Punter Southall’s Risk of Ruin report shows one in three defined benefit pension schemes will fail to deliver benefits in full to members
Steps taken by Trustees in managing pension scheme risk may not be adequate to avoid the risk of benefits not being paid in full.
Shorter recovery plans, including paying off deficits by lump sums, have limited impact on the “Risk of Ruin”.
Analysis from Punter Southall Transaction Services (PSTS), part of the Punter Southall Group, has found that one in three DB schemes in the UK are at risk of failing to pay member benefits in full.
The Risk of Ruin report considers pension scheme risk from an Integrated Risk Management perspective, testing changes to funding, investment and management strategies against covenant strength by using sophisticated proprietary market- leading software and modelling tools.
PSTS found that the strength of covenant was key with only one in five UK schemes having a high chance of being able to deliver member benefits in full. For schemes with a sponsor rated as weak – representing around 20 per cent of total UK DB schemes – the “risk of ruin” is estimated to be 66 per cent.
The report also shows that, for the average UK scheme, the issue of affordability of contributions is also very significant with employers already having to extend their recovery plans beyond the average period of 8 years suffering a significantly higher risk of failure due to their limited inability to deal with adverse deviation.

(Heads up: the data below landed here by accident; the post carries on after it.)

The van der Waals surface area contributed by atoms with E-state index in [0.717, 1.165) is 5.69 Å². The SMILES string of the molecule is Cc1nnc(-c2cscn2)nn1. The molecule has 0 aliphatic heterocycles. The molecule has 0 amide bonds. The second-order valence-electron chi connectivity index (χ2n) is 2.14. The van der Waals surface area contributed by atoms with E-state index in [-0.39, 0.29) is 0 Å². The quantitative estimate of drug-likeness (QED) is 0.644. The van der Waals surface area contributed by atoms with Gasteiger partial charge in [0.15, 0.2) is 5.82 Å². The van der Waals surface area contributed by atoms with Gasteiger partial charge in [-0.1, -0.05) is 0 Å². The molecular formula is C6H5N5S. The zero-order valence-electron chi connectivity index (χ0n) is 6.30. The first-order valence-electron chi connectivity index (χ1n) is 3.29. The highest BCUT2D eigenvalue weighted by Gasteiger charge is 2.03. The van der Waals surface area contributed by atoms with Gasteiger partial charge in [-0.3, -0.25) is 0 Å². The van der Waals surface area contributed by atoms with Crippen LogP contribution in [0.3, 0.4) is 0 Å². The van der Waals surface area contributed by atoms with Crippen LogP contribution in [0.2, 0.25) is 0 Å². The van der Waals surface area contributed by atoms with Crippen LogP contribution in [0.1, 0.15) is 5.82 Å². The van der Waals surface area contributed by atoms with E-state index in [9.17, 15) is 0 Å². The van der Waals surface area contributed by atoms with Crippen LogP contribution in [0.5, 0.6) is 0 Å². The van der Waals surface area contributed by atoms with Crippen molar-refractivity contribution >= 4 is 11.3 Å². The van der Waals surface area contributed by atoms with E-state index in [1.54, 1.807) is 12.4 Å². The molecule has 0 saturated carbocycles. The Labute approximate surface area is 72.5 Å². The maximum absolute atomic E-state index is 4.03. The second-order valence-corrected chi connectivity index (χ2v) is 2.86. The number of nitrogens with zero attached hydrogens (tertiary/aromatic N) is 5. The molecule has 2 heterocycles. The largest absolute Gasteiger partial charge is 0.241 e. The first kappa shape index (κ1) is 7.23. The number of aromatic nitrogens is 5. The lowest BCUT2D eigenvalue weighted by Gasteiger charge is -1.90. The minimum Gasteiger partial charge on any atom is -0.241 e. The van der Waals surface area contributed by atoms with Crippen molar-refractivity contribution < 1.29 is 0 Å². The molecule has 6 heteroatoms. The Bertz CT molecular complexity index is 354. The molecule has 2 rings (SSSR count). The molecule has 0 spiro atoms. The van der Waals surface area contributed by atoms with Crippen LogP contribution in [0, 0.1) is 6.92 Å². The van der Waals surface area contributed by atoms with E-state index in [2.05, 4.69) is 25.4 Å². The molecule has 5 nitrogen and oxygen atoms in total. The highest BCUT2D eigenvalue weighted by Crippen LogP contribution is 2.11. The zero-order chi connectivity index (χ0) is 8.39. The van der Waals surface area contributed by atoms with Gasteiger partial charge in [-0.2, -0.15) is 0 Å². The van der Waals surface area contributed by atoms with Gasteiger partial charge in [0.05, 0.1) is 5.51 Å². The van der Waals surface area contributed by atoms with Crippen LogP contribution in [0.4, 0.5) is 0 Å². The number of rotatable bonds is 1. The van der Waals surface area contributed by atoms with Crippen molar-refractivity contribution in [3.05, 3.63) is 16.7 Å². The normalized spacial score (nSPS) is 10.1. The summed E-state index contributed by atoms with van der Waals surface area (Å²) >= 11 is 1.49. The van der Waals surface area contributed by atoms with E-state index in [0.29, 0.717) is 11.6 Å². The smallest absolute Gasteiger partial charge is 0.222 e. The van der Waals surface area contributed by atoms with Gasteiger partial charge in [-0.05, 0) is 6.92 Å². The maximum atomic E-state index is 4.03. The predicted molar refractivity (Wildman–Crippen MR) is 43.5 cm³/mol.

Richard Jones, Principal at Punter Southall Transaction Services, said: “Since the introduction of the Pension Protection Fund in 2005, more than 10% of defined benefit schemes have failed to deliver their promised benefits in full and around 1% of schemes fail each year. Over the long-term, our projections suggest that around one third of UK schemes will fail to deliver members’ benefits in full.”
The report also explores impacts of steps taken to reduce the “Risk of Ruin”
Increasing the level of technical provisions held by a scheme whilst reducing risks to member benefits can result in a very high price for sponsoring employers.
Shorter recovery plans, including paying off deficits by lump sums, have limited impact on the “Risk of Ruin” as they are just a small acceleration of monies the scheme would expect to receive in any event.
The investment risk within a pension is borne almost entirely by the sponsoring employer such that de-risking the investment strategy does not reduce the “Risk of Ruin.”
Contingent assets can be a very effective method of reducing the “Risk of Ruin” if they are structured correctly. Trustees should consider being more supportive of liability management exercises proposed by sponsors.
Richard added: “By looking at the combined risks to member benefits presented by covenant, funding and investment decisions in an Integrated Risk Management framework, we can see that some steps favoured by trustees in managing their schemes – such as acceleration of deficit payments and de-risking – may not be significant in reducing the chances of members not receiving their benefits in full.
“With the increasing focus of the Pensions Regulator on Integrated Risk Management, trustees can use the technology and modelling tools that underpin our “Risk of Ruin” report to consider their strategy in the round, taking account of the impact that covenant, funding approach and investment strategy has on the likely outcomes for their members.”